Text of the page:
It’s a brand saying “this for you – if you like it come back, tell your friends – no obligations.”
It’s a giving relationship that brands have to be confident and committed to. It takes time to establish and build out your cultural values into viable and engaging content – but a path well worth considering in this age of earned media and social recommendation.
The value in considering a more cultural approach to marketing and investing in the ‘space before the brand’ builds a framework for a longer lasting relationship with your customers.
We are after all cultural animals and we thrive in good relationships.
How often we tap into stories of brands embarking in stretches and extensions into new, unexplored and brand-dangerous territories, such as entry price offers? It happens far too frequently in the Fashion world: the recent crisis which starting hitting few years ago and is persistingly embracing the Fashion & Lifestyle world in a deadly hug has pushed so many brands far away from their core values, from their true personality and from their valued consumer basis, desperately searching for business opportunities "down there", where prices are low, with flaming new entry price series.
Well the following story, one of true and authentic brand protection and enhancement comes from german luxury car manufacturer Porsche: never dilute your brand, alienating your consumers, were this to cost giving up plans for new segments and categories to be attacked, whenever these do not sit in your core values and personality territory.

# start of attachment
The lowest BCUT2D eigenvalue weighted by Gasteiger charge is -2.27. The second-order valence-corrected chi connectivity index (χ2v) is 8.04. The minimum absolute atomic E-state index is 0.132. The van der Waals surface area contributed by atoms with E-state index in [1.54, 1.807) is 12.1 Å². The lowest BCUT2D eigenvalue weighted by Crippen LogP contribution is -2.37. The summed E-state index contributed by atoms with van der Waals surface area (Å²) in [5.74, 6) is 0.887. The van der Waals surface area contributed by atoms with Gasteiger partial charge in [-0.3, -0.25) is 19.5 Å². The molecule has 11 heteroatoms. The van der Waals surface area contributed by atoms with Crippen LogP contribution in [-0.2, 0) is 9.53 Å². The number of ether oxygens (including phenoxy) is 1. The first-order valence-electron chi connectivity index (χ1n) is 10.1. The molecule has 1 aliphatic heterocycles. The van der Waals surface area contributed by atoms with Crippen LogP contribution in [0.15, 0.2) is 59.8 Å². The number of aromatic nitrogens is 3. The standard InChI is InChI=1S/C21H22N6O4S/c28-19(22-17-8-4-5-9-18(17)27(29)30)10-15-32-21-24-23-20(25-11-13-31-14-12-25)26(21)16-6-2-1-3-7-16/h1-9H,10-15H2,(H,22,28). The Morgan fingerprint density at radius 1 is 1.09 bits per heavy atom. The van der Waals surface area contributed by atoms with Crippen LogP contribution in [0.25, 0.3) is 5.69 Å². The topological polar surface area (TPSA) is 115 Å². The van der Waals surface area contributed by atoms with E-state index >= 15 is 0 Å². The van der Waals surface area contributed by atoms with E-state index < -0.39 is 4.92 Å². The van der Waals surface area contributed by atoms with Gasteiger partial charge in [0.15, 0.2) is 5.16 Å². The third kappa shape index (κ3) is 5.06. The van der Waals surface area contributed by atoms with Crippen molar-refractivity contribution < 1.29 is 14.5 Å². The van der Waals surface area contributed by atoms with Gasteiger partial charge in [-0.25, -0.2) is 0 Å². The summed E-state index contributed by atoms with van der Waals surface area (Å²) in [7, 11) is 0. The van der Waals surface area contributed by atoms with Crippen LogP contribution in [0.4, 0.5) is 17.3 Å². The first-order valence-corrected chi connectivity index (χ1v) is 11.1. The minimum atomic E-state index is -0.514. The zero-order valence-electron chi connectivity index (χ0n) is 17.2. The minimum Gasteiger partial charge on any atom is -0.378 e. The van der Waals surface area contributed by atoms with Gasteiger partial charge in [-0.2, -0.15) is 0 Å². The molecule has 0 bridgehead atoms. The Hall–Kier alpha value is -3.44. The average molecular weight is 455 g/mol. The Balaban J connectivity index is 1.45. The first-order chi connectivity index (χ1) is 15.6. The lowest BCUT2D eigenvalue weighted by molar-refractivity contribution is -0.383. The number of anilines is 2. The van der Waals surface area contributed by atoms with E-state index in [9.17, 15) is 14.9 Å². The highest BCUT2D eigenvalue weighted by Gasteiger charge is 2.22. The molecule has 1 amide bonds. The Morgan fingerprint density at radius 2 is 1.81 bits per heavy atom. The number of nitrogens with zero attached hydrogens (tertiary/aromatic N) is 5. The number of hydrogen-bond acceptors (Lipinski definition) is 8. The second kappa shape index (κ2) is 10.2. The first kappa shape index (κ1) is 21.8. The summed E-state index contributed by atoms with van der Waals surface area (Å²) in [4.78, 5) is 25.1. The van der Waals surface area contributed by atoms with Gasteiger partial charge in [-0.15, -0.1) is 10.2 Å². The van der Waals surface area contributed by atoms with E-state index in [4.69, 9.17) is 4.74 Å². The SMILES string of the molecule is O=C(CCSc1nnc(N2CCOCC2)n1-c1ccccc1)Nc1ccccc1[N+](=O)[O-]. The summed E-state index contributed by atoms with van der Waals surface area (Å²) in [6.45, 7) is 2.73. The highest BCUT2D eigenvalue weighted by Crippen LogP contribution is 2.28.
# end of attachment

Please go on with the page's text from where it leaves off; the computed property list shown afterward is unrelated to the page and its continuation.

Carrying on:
And here's the story.
German sports car manufacturer Porsche - owned for 49.9% of its core business by Europe's largest auto maker Volkswagen - has dropped plans to build a two-seater vehicle which would have been smaller and cheaper than its Boxster model, Stuttgarter Zeitung reported on Saturday, citing Chief Executive Officer Matthias Müller.
Such plans would risk diluting the brand and alienate traditional customers, according to Mr Müller:
“We would do no good to the brand if we were to lose traditional Porsche customers” by pursuing a smaller Boxster model, the CEO was quoted as saying in an interview.
Mr Müller said Porsche also has no immediate plans to develop a smaller version of its four-door Panamera sedan, though he indicated that such a model could become an option in five or six years.